Six Word Slice of Life: Visiting Teachers

(For this month’s Slice of Life Challenge with Two Writing Teachers, I am aiming to do Six Word Slices most days, with some extended slices on other days.)

Context: Yesterday, two seventh English teachers from the middle school came down to visit our sixth grade classroom. They have been making the rounds to all five of our regional elementary schools, to peek at what kinds of writing and learning are going on. We were able to chat for about 30 minutes about a range of topics, including finding a shared sixth grade novel that could become a touchstone text for discussions when all sixth graders arrive together in seventh grade (but different from a summer reading book). It was a nice visit, very positive, and my students were just starting an Interactive Fiction project, so they were excited and energized and happy to talk with our visitors about what they were up to with writing. We don’t do enough of these kinds of visiting classrooms in our district, and almost never do we do seventh grade teachers coming into sixth grade classrooms (and vice versa). So, this was a welcome endeavor.

Six Word Slice of Life Visitors

Peace (visits us),

  1. Nice use of words! I am looking for inspiration to write a poem today, and this format could work for me. I’m guessing it’s easier than it looks!

  2. It sounds like this was a positive experience. We have a “learning walk” from administrators today. I’m going to try to think about your slice.

    • Well, administrators coming in and teachers coming in are two very different experiences. (Although, our curriculum coordinator visited with the teachers I wrote about, but she was mostly in the background, supportive). Good luck.

  3. Visiting colleagues is often the best PD.Energy and excitement of learning certainly contributes to the positive experience. Hopefully the visits will continue.

  4. When I taught special ed, it was common practice for the middle school sped folks to attend the transition meeting for outgoing fifth graders. I remember thinking how beneficial this would be for all fifth grade students, not just the ones who receive special services. The fifth grade classes do take field trips to the middle school, but I’ve never seen middle school teachers roaming our elementary halls. Good idea to ponder!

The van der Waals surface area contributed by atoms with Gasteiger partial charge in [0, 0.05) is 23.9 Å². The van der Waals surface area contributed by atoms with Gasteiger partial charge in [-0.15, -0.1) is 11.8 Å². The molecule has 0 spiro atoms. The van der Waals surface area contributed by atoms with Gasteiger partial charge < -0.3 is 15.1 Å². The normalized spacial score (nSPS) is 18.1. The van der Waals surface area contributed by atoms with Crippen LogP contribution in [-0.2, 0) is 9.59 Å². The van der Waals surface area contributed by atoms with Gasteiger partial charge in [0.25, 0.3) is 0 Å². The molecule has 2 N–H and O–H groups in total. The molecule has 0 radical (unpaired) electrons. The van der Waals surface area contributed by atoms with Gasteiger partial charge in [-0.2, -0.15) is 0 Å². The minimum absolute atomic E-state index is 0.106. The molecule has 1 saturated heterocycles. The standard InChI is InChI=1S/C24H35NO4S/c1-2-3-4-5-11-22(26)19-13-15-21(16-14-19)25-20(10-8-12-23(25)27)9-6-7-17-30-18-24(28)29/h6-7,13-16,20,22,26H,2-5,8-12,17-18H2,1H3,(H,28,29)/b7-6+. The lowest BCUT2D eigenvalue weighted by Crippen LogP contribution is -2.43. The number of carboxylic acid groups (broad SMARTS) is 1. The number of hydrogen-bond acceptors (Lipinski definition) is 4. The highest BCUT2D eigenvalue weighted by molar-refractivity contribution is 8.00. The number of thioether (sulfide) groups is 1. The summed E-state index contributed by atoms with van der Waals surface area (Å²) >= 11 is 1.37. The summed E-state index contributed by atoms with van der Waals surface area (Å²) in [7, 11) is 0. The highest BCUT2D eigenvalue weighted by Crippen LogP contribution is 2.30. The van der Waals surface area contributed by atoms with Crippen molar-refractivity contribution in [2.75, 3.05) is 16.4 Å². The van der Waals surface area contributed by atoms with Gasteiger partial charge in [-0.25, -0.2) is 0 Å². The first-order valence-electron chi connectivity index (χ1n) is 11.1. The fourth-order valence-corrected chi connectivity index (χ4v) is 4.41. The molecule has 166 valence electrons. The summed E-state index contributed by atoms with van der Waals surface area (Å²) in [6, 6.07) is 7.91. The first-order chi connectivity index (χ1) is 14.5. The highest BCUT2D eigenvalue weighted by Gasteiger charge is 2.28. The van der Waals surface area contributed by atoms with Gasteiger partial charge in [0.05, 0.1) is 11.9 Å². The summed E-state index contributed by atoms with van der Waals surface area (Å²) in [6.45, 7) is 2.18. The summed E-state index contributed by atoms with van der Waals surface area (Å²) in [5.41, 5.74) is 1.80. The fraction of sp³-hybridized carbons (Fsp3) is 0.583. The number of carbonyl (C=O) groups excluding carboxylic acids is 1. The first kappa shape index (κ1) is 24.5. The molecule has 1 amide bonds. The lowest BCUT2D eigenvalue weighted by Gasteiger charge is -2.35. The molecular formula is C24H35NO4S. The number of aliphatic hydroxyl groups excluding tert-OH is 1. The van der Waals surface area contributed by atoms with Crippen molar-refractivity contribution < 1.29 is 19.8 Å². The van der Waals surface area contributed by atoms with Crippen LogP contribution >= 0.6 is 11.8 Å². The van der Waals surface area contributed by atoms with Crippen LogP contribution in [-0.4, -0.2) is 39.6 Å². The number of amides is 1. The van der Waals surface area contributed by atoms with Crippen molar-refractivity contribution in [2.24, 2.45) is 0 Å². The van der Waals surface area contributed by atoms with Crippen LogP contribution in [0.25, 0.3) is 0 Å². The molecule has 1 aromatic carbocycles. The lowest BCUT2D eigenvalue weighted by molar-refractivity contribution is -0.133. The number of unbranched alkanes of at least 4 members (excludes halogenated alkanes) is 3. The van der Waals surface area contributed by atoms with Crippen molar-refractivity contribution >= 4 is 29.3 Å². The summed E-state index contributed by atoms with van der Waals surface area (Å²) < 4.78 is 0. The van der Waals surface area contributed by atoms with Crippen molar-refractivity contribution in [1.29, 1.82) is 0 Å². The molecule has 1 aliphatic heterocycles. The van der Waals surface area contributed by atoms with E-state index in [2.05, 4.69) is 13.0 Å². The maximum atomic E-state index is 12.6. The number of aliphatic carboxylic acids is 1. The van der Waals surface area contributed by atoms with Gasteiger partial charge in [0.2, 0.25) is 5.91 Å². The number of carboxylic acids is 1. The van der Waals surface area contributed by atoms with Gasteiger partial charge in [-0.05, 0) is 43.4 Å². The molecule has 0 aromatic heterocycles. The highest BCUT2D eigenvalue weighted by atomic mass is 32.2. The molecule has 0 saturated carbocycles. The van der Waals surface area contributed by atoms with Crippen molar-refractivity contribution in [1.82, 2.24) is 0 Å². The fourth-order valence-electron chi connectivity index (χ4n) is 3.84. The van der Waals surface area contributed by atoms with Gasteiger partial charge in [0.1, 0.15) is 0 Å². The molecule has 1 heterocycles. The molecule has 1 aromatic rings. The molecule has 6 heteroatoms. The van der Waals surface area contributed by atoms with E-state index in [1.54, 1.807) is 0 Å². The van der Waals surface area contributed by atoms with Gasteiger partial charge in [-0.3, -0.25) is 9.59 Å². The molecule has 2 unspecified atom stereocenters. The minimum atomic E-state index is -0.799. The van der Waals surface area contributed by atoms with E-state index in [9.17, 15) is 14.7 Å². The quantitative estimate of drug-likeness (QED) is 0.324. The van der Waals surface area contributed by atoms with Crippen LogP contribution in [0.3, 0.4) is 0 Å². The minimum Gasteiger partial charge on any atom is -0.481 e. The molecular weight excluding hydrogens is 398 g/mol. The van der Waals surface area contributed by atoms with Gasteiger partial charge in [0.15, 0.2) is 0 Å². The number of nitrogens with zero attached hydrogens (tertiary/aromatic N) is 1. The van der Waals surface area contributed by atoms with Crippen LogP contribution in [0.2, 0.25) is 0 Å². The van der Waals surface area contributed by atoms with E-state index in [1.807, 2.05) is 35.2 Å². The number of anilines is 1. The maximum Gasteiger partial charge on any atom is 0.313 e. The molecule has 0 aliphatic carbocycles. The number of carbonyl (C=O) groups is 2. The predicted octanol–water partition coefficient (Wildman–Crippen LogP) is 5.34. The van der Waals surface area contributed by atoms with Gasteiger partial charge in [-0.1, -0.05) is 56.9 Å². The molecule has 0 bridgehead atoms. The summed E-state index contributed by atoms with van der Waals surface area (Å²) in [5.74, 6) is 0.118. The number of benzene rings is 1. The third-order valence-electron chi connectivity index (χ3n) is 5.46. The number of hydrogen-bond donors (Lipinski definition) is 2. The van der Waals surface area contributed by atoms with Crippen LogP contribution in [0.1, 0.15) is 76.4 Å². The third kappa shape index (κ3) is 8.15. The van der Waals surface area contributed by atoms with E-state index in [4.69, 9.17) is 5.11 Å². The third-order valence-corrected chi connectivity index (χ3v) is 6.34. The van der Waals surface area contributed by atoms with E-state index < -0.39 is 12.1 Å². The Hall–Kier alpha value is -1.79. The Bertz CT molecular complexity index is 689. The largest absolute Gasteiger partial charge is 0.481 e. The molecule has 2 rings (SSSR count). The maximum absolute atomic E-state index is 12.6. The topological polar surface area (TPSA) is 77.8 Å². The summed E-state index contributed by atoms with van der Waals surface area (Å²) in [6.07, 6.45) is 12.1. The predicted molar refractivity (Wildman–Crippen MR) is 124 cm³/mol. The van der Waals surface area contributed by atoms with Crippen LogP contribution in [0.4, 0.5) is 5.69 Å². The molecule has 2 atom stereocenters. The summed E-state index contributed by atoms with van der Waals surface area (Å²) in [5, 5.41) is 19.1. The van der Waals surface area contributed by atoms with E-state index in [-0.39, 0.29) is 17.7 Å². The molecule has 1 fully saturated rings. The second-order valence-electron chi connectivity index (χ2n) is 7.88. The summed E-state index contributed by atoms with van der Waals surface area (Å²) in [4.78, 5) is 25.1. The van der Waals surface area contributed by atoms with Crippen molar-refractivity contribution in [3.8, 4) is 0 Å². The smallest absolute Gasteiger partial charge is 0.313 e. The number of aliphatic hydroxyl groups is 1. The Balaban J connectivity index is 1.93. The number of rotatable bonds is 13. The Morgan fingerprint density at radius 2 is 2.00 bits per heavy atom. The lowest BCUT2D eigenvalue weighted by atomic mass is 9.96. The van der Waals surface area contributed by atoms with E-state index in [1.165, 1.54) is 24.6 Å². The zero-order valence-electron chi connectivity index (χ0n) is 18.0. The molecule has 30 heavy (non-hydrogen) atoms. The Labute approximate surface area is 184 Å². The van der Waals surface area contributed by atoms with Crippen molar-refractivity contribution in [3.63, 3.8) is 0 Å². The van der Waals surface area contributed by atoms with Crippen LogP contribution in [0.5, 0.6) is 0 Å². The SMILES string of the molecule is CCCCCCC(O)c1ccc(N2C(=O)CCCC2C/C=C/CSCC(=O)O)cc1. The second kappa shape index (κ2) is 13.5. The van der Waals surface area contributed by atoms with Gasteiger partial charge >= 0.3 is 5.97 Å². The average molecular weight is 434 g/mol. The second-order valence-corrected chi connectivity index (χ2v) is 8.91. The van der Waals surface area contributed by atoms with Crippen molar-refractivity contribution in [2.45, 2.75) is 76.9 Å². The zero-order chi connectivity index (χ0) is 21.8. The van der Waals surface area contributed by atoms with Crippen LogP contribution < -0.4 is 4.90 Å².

• We have transition meetings, too, where we in elementary school meet with middle school colleagues, and parents, together. It is helpful. This “roaming” was more powerful, in the general sense of what’s going on, as opposed to the very narrow “this student” conversations in transition meetings.

  5. I love your six word moments… being able to choose the ‘just right’ words must be a challenge, but yet gratifying at the same time! Definitely trying this!

  6. I love the idea of a common book, a reference point on which to connect concepts from sixth grade extended to seventh grade. This was helpful with my 5-8th grade students when we did the Global Read Aloud: all the students could connect with each other around the book, and it provided a reference point for many reading and writing lessons. It did help that I had a class set of books each time, so we could pull them out as needed. Great that your district is sharing like this. ~ Sheri

  7. That’s powerful for both the kids and the teachers! For the kids to see that their future teachers care about them and their learning, and for the teachers to be able to plan ahead about what they’ll need for next year. Great practice!

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